Greater protection under new RTA bill

The Residential Tenancies Act (RTA) amendment bill recently introduced into Parliament will give greater protection to vulnerable tenants and help both landlords and tenants enforce their respective rights.

Friday, May 30th 2008, 11:08AM

by The Landlord

“These changes mean it’s essential we achieve an appropriate balance between landlords’ and tenants’ rights and obligations, because the bigger the rental market gets, the bigger its social and economic impact,” Building and Construction Minister Shane Jones said.

Another key proposal will introduce sanctions for landlords who fail to meet their maintenance responsibilities. Landlords will also be able to seek damages for some tenant breaches.

The existing RTA, which came into force in 1986, does not provide adequate protection to those living in boarding houses and some rented retirement accommodation. Under the proposed amendments boarding houses with six or more tenants will become subject to the act, as will some rented retirement accommodation.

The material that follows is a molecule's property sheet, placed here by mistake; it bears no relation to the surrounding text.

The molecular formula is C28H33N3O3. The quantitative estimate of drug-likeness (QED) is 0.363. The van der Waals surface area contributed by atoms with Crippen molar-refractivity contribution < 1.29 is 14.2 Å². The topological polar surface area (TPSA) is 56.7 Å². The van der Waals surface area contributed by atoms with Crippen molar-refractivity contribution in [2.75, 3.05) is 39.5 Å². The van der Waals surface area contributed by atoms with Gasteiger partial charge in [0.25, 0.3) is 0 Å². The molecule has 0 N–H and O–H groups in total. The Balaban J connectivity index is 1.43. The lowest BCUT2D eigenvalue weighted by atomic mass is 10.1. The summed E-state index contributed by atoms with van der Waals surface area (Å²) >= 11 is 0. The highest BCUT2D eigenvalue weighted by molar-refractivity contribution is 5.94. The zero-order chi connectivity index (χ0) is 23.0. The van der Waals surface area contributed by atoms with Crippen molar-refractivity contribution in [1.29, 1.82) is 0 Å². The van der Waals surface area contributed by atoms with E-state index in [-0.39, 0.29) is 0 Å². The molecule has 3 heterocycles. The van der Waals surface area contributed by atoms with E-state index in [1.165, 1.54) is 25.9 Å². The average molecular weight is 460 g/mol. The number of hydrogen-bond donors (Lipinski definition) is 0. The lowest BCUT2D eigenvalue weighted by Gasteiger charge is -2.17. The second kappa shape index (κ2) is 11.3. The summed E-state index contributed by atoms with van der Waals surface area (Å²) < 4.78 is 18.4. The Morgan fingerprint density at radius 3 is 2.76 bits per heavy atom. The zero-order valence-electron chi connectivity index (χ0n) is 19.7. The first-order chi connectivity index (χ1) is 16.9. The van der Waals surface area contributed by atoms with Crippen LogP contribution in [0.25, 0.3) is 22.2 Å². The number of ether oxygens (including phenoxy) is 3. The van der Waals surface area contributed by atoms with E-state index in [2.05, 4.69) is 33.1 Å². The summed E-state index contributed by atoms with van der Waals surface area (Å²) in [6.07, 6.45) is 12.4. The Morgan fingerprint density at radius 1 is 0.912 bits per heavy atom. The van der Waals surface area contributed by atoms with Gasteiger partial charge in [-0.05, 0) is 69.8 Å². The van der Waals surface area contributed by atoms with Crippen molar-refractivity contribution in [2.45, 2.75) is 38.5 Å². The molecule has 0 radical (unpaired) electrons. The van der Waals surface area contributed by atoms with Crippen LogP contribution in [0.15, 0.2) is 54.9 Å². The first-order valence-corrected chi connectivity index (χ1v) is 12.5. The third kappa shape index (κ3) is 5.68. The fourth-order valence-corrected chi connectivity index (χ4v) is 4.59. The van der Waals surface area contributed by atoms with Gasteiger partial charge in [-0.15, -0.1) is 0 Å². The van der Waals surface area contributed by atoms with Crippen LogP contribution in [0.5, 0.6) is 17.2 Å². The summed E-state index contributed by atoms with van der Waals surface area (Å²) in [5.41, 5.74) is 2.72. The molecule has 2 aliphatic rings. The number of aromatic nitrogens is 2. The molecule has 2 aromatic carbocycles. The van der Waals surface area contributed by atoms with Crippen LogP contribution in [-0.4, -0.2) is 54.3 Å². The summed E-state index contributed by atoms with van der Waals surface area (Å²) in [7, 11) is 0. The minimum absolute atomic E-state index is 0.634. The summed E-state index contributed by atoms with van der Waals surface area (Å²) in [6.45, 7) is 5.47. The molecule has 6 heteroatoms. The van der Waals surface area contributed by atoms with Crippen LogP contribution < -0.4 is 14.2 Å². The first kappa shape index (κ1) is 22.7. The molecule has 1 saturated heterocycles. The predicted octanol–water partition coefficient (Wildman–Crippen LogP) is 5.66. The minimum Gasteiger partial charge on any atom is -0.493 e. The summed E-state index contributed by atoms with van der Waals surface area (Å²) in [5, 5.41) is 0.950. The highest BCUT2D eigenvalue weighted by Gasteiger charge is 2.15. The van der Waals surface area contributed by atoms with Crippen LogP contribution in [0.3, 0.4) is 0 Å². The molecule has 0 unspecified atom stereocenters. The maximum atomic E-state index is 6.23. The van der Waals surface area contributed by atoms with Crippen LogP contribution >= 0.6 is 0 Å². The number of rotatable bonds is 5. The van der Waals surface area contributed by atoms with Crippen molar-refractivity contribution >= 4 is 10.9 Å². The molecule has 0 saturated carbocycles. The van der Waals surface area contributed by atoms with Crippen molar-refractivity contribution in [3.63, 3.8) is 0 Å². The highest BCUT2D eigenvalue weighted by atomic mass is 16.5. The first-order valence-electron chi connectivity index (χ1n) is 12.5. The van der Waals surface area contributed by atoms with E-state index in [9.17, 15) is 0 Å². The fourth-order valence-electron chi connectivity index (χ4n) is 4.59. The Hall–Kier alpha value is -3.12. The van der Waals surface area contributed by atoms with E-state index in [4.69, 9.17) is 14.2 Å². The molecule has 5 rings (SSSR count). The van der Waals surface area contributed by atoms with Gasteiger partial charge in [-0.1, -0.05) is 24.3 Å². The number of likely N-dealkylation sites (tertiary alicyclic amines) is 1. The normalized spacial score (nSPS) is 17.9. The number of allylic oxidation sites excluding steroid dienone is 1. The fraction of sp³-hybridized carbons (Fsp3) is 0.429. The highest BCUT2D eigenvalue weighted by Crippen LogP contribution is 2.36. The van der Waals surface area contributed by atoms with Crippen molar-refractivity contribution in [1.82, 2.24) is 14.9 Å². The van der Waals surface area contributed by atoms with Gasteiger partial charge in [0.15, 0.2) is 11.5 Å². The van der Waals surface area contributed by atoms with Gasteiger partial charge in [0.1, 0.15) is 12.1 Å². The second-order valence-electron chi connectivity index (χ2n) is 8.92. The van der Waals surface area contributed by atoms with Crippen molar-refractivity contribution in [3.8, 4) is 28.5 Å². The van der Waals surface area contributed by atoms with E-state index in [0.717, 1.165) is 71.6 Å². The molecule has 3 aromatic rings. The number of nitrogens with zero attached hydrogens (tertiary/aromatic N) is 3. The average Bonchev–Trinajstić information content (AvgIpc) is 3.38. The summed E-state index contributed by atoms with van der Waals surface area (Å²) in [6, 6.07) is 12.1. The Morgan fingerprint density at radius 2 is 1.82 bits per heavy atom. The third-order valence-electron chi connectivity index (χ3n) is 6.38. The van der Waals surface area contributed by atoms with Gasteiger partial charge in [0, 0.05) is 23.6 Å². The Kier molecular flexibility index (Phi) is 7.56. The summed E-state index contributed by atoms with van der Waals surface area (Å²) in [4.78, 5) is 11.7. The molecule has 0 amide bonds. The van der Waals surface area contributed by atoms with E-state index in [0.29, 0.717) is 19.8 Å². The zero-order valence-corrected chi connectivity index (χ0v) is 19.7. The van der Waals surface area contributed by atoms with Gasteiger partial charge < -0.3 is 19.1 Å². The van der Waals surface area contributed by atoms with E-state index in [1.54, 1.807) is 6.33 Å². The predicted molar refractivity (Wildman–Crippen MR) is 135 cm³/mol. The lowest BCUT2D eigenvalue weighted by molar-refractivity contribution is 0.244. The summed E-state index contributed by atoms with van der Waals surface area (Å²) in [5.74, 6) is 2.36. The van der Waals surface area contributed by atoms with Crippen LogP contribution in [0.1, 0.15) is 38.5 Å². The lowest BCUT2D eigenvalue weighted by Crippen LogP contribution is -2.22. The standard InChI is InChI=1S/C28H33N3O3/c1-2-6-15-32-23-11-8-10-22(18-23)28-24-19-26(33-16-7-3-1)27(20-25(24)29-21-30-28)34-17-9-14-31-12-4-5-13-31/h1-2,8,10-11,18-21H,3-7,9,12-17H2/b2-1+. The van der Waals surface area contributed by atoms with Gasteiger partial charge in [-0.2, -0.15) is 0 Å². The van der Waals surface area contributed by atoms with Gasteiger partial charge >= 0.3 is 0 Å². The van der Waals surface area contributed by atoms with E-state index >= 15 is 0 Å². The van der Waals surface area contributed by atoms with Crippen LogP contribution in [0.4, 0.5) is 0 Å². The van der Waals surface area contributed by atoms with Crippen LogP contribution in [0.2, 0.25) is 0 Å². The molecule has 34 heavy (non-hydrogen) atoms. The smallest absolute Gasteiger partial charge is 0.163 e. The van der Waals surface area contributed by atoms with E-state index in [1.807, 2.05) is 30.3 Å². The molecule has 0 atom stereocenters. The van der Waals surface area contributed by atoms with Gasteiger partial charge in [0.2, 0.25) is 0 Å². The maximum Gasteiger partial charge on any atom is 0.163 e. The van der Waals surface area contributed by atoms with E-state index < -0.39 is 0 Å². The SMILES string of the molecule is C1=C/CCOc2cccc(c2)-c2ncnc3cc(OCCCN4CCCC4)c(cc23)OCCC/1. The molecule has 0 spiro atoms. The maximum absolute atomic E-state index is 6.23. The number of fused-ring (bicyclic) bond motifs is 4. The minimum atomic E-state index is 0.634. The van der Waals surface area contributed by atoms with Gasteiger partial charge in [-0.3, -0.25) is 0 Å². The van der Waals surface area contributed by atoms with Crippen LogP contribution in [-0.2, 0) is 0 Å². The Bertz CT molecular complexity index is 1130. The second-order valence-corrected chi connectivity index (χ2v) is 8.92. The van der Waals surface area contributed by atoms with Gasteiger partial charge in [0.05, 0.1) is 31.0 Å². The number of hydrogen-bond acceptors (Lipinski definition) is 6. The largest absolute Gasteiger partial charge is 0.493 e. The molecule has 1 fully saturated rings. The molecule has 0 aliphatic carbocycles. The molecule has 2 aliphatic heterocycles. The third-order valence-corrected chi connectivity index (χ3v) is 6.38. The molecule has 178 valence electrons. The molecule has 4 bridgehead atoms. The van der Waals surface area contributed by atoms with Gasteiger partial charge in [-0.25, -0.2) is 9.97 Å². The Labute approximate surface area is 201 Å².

Martin Evans, president of the New Zealand Property Investors’ Federation believes the changes to the bill are positive and is encouraging members to make their views on the proposed changes known.

“Currently the RTA is skewed and has an anti-landlord bias so we welcome the long awaited bill,” he says.

“This is a golden opportunity for all landlords to make their views known. NZPIF will be helping to distribute the draft legislation to all its members and encourages all residential property investor landlords to study the draft legislation and tell the government about areas they believe need more work to get it right.”

One aspect of the draft legislation the NZPIF will be vigorously opposing is limiting tenant damages to four weeks' rent.

In summary, the bill:

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